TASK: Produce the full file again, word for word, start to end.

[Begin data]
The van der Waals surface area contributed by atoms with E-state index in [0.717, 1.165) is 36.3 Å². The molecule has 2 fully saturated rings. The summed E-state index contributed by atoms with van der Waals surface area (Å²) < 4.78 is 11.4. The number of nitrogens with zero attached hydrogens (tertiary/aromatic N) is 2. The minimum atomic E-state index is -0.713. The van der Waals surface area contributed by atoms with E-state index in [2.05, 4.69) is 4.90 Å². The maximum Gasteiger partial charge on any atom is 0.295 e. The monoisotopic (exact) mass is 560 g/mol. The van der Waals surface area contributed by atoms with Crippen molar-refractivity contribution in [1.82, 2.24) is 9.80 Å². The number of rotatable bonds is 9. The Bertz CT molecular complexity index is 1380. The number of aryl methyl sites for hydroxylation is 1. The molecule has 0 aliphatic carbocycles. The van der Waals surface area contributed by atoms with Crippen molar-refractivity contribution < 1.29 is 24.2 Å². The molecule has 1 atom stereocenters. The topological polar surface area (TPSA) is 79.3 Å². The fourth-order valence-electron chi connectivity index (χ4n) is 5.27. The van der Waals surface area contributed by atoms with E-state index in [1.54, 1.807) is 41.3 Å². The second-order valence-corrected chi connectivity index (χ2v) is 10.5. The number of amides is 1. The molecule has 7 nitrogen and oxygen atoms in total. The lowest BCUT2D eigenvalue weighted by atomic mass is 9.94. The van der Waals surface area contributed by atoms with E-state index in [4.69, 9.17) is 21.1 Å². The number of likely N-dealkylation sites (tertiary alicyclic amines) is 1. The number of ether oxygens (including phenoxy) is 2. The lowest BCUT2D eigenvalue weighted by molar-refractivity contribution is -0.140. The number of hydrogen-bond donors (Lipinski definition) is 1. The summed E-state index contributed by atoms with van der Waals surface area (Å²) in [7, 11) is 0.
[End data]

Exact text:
The van der Waals surface area contributed by atoms with E-state index in [0.717, 1.165) is 36.3 Å². The molecule has 2 fully saturated rings. The summed E-state index contributed by atoms with van der Waals surface area (Å²) < 4.78 is 11.4. The number of nitrogens with zero attached hydrogens (tertiary/aromatic N) is 2. The minimum atomic E-state index is -0.713. The van der Waals surface area contributed by atoms with E-state index in [2.05, 4.69) is 4.90 Å². The maximum Gasteiger partial charge on any atom is 0.295 e. The monoisotopic (exact) mass is 560 g/mol. The van der Waals surface area contributed by atoms with Crippen molar-refractivity contribution in [1.82, 2.24) is 9.80 Å². The number of rotatable bonds is 9. The Bertz CT molecular complexity index is 1380. The number of aryl methyl sites for hydroxylation is 1. The molecule has 0 aliphatic carbocycles. The van der Waals surface area contributed by atoms with Crippen molar-refractivity contribution < 1.29 is 24.2 Å². The molecule has 1 atom stereocenters. The topological polar surface area (TPSA) is 79.3 Å². The fourth-order valence-electron chi connectivity index (χ4n) is 5.27. The van der Waals surface area contributed by atoms with E-state index in [1.54, 1.807) is 41.3 Å². The second-order valence-corrected chi connectivity index (χ2v) is 10.5. The number of amides is 1. The molecule has 7 nitrogen and oxygen atoms in total. The lowest BCUT2D eigenvalue weighted by atomic mass is 9.94. The van der Waals surface area contributed by atoms with E-state index in [4.69, 9.17) is 21.1 Å². The number of likely N-dealkylation sites (tertiary alicyclic amines) is 1. The number of ether oxygens (including phenoxy) is 2. The lowest BCUT2D eigenvalue weighted by molar-refractivity contribution is -0.140. The number of hydrogen-bond donors (Lipinski definition) is 1. The summed E-state index contributed by atoms with van der Waals surface area (Å²) in [7, 11) is 0.